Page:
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Atrial and Ventricular Septal Defects


The Manual's Editorial Staff

Last full review/revision Jun 2020| Content last modified Jun 2020
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The heart has 4 compartments (chambers), 2 on the right and 2 on the left. The chambers relax to fill with blood, and then contract to pump the blood out.

  • The 2 upper chambers (the right atrium and left atrium) let blood into the heart

  • The 2 lower chambers (the right and left ventricles) pump blood out

  • The 2 right chambers pump blood returning from your body to your lungs

  • The 2 left chambers pump blood returning from your lungs to your body

Blood goes to your lungs to pick up oxygen and get rid of carbon dioxide.

What are atrial and ventricular septal defects?

A septum is a wall between 2 chambers.

  • Atrial and ventricular septal defects are holes in the walls that separate the left and right sides of the heart

  • Babies who have these holes are born with them

  • The holes let some blood flow the wrong way through the heart

  • The bigger the hole, the more blood flows the wrong way

Atrial septal defects (ASD) are holes between the upper chambers of the heart (the atria).

Ventricular septal defects (VSD) are holes between the lower chambers of the heart (the ventricles).

  • ASD and VSD are among the most common heart birth defects

  • Sometimes these defects don’t cause any symptoms, though a large hole can be a serious problem

  • Doctors diagnose ASD and VSD using echocardiography (ultrasound of the heart)

  • Small ASDs and VSDs sometimes close up on their own—if this happens, it's usually by the time a child is 3 years old

  • To fix these defects, doctors may do surgery

Sometimes, children with an ASD or VSD also have other heart defects.

Septal Defect: A Hole in the Heart's Wall

A septal defect is a hole in the wall (septum) that separates the heart into the left and right sides. Atrial septal defects are located between the heart's upper chambers (atria). Ventricular septal defects are located between the lower chambers (ventricles). In both types, some oxygenated blood, intended for the body, is shortcircuited. It is returned to the lungs rather than pumped to the rest of the body.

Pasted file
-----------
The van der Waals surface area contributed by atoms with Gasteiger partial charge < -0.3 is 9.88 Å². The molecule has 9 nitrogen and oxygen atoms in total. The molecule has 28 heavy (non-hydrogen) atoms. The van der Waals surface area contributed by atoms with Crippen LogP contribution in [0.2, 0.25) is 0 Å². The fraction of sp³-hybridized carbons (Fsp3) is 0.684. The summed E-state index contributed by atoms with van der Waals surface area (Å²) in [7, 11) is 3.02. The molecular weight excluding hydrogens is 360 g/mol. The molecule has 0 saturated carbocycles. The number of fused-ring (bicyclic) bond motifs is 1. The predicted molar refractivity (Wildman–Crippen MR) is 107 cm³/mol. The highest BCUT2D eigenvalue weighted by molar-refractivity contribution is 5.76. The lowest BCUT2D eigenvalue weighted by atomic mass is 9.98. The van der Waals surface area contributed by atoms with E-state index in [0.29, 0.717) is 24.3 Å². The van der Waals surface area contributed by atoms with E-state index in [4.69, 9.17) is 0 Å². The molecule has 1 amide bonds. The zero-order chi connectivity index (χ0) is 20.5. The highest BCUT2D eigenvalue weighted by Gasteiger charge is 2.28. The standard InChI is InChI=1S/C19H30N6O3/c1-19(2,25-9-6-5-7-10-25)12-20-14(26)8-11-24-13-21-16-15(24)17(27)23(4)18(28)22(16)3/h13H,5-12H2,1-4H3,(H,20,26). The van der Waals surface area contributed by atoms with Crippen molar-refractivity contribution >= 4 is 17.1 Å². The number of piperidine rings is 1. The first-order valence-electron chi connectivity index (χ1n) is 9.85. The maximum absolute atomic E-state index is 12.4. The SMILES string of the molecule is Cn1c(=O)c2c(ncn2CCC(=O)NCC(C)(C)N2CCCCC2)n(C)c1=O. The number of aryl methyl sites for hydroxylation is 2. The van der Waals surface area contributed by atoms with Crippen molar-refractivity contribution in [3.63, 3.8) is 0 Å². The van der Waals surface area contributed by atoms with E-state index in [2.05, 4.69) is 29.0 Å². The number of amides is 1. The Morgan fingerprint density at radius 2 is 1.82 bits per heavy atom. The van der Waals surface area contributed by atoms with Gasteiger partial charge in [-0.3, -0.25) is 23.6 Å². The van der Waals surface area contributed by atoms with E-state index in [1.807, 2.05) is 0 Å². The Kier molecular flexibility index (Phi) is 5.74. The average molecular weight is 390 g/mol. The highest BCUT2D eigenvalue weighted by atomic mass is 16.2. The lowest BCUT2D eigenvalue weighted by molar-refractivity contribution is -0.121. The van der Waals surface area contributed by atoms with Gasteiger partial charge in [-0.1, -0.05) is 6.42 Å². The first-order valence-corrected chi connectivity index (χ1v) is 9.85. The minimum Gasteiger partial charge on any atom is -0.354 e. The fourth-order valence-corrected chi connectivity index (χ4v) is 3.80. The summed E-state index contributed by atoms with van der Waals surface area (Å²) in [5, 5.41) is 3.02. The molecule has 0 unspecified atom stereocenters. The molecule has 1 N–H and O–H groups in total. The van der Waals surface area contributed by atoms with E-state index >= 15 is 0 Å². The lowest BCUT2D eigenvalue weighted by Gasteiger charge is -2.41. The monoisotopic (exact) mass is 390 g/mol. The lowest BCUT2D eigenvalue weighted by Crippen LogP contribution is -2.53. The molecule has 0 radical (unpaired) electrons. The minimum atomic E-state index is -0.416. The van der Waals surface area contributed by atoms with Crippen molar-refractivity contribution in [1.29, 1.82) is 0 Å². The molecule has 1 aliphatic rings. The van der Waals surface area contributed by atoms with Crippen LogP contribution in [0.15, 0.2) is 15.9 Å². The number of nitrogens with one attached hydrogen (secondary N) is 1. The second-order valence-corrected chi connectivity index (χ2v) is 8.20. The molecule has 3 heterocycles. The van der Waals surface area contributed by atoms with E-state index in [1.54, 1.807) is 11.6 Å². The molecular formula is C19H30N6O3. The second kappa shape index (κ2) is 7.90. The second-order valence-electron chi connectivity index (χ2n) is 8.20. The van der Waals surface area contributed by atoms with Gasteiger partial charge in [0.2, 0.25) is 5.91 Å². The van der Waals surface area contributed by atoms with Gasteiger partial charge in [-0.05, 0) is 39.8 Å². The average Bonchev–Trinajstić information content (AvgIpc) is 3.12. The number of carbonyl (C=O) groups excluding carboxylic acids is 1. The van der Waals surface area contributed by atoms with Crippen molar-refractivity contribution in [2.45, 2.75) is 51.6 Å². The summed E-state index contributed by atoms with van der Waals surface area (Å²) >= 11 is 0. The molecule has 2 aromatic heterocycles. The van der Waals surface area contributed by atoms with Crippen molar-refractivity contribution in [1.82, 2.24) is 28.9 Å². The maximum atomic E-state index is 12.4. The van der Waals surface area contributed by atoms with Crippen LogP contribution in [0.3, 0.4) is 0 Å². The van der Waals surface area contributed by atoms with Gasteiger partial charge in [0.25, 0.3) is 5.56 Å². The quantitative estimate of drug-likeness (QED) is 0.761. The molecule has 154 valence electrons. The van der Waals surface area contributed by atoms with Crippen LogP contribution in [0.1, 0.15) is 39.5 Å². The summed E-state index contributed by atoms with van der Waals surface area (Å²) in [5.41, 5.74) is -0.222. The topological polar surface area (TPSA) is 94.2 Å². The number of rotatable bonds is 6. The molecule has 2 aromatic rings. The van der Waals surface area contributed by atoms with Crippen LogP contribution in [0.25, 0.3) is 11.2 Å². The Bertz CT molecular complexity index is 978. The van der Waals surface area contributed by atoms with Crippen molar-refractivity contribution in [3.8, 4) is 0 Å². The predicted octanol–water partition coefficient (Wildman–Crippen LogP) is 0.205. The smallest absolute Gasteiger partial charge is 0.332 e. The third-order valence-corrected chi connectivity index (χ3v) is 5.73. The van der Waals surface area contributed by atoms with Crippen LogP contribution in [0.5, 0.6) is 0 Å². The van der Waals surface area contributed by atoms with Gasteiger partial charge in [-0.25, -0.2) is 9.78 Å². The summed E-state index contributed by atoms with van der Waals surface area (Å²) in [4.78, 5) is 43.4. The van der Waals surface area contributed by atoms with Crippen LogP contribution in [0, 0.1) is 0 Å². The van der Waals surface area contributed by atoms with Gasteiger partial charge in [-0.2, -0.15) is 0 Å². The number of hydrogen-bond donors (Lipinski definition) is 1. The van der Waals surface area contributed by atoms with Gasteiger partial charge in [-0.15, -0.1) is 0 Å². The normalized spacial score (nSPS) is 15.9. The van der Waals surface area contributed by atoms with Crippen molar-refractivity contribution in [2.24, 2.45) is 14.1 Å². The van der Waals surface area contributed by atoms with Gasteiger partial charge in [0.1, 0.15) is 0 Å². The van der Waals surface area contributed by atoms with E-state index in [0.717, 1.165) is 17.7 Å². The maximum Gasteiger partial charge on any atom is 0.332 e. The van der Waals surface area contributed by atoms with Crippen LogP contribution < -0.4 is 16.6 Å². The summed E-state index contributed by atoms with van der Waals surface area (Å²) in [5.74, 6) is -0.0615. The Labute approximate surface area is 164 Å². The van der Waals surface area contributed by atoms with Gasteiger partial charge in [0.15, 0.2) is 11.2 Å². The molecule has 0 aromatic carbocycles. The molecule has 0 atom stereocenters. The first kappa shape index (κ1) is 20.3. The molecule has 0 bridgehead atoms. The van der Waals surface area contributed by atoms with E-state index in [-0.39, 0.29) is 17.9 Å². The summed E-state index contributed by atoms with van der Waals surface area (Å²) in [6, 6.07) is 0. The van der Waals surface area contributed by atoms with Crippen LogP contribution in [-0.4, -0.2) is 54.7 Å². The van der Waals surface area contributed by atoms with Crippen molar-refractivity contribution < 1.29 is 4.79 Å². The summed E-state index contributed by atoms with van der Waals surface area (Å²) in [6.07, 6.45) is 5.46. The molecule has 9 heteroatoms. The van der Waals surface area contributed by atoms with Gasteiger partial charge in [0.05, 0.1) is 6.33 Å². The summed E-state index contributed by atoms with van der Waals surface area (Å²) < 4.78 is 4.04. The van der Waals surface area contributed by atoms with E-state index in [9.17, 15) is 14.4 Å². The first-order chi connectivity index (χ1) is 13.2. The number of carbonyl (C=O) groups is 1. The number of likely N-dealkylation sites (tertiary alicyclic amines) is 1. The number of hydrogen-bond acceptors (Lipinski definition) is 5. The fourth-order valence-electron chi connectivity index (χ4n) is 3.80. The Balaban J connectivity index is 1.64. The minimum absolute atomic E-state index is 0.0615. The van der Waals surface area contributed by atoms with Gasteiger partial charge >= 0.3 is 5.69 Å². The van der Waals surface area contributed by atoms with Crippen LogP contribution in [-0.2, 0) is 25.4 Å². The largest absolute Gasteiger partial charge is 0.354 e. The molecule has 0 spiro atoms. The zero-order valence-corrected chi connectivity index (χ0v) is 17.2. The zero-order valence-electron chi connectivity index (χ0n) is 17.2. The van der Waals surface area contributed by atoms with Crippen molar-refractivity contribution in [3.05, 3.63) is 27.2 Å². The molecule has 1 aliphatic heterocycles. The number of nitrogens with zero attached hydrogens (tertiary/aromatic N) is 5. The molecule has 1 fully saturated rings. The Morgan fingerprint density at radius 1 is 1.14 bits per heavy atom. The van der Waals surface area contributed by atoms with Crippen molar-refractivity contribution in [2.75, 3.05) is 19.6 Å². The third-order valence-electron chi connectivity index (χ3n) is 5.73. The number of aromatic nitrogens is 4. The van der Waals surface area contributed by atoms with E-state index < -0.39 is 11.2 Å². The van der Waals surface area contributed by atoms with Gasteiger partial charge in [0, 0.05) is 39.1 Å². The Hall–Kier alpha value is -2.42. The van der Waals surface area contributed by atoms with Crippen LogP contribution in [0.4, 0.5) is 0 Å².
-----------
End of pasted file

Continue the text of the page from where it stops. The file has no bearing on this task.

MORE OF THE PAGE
Septal Defect: A Hole in the Heart's Wall

What causes ASDs and VSDs?

Babies who have an ASD or VSD are born with them. Doctors aren't sure what causes them.

What are the symptoms of ASDs and VSDs?

Symptoms depend a lot on how big the hole is and exactly where it's located.

An ASD usually doesn’t cause symptoms, though sometimes a child grows more slowly than expected. If your child has a large ASD that isn't treated, the child may have health problems in adulthood such as:

  • Getting tired and short of breath easily

  • High blood pressure in the lungs (pulmonary hypertension)

A VSD that's small may not cause any symptoms. But larger VSDs usually start causing problems when a baby is 4 to 6 weeks old. Symptoms include:

  • Faster breathing

  • Difficulty feeding

  • Sweating while eating

  • Slow weight gain

These are signs of heart failure.

If a VSD isn't treated, it can cause:

  • Higher blood pressure in their lungs (pulmonary hypertension)

How can doctors tell if my child has an ASD or VSD?

Doctors suspect ASD or VSD if they hear certain types of heart murmurs (an unusual sound made by abnormal blood flow through the heart). Doctors confirm the diagnosis by:

They'll also do other tests such as:

  • ECG (a painless test that measures the heart’s electrical currents and records them on a piece of paper)

  • Sometimes, chest x-rays

How do doctors treat ASDs and VSDs?

Small ASDs and VSDs often close up on their own before the child turns 3 years old. Treatment depends on the size of the hole and your child’s symptoms.

If an ASD hasn't closed on its own by the time a child is 2 or 3, doctors may:

  • Insert a catheter (thin, flexible tube) through a vein to reach your child’s heart and plug the hole with a small device

  • Sometimes, do surgery to patch the hole in the heart

A small VSD doesn't usually need treatment. If treatment is needed, doctors may:

  • Do surgery to close the hole

Before surgery, doctors usually give your child heart medicines to help with symptoms. The medicines may also allow time for the hole to close on its own.

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